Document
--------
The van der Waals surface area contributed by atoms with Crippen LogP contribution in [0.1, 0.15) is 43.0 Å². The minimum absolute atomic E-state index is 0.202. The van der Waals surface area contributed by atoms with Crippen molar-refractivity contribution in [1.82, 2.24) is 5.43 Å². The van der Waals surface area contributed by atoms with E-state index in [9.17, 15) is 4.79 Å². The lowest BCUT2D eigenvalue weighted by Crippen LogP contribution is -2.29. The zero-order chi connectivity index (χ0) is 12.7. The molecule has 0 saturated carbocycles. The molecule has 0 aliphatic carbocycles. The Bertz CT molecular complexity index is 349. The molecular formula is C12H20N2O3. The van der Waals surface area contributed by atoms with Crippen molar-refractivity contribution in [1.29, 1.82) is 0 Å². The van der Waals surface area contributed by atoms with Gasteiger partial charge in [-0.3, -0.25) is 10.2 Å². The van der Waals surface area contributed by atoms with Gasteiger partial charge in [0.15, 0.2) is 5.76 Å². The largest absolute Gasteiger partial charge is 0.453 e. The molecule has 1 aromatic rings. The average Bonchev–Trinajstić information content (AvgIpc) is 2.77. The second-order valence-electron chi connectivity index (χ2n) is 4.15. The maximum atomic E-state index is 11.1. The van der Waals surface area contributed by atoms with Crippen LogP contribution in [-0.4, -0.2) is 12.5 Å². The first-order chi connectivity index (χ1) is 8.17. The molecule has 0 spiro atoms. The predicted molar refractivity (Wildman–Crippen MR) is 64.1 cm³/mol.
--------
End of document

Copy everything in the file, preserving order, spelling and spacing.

The van der Waals surface area contributed by atoms with Crippen LogP contribution in [0.1, 0.15) is 43.0 Å². The minimum absolute atomic E-state index is 0.202. The van der Waals surface area contributed by atoms with Crippen molar-refractivity contribution in [1.82, 2.24) is 5.43 Å². The van der Waals surface area contributed by atoms with E-state index in [9.17, 15) is 4.79 Å². The lowest BCUT2D eigenvalue weighted by Crippen LogP contribution is -2.29. The zero-order chi connectivity index (χ0) is 12.7. The molecule has 0 saturated carbocycles. The molecule has 0 aliphatic carbocycles. The Bertz CT molecular complexity index is 349. The molecular formula is C12H20N2O3. The van der Waals surface area contributed by atoms with Crippen molar-refractivity contribution in [1.29, 1.82) is 0 Å². The van der Waals surface area contributed by atoms with Gasteiger partial charge in [-0.3, -0.25) is 10.2 Å². The van der Waals surface area contributed by atoms with Gasteiger partial charge in [0.15, 0.2) is 5.76 Å². The largest absolute Gasteiger partial charge is 0.453 e. The molecule has 1 aromatic rings. The average Bonchev–Trinajstić information content (AvgIpc) is 2.77. The second-order valence-electron chi connectivity index (χ2n) is 4.15. The maximum atomic E-state index is 11.1. The van der Waals surface area contributed by atoms with Crippen LogP contribution in [-0.4, -0.2) is 12.5 Å². The first-order chi connectivity index (χ1) is 8.17. The molecule has 0 spiro atoms. The predicted molar refractivity (Wildman–Crippen MR) is 64.1 cm³/mol.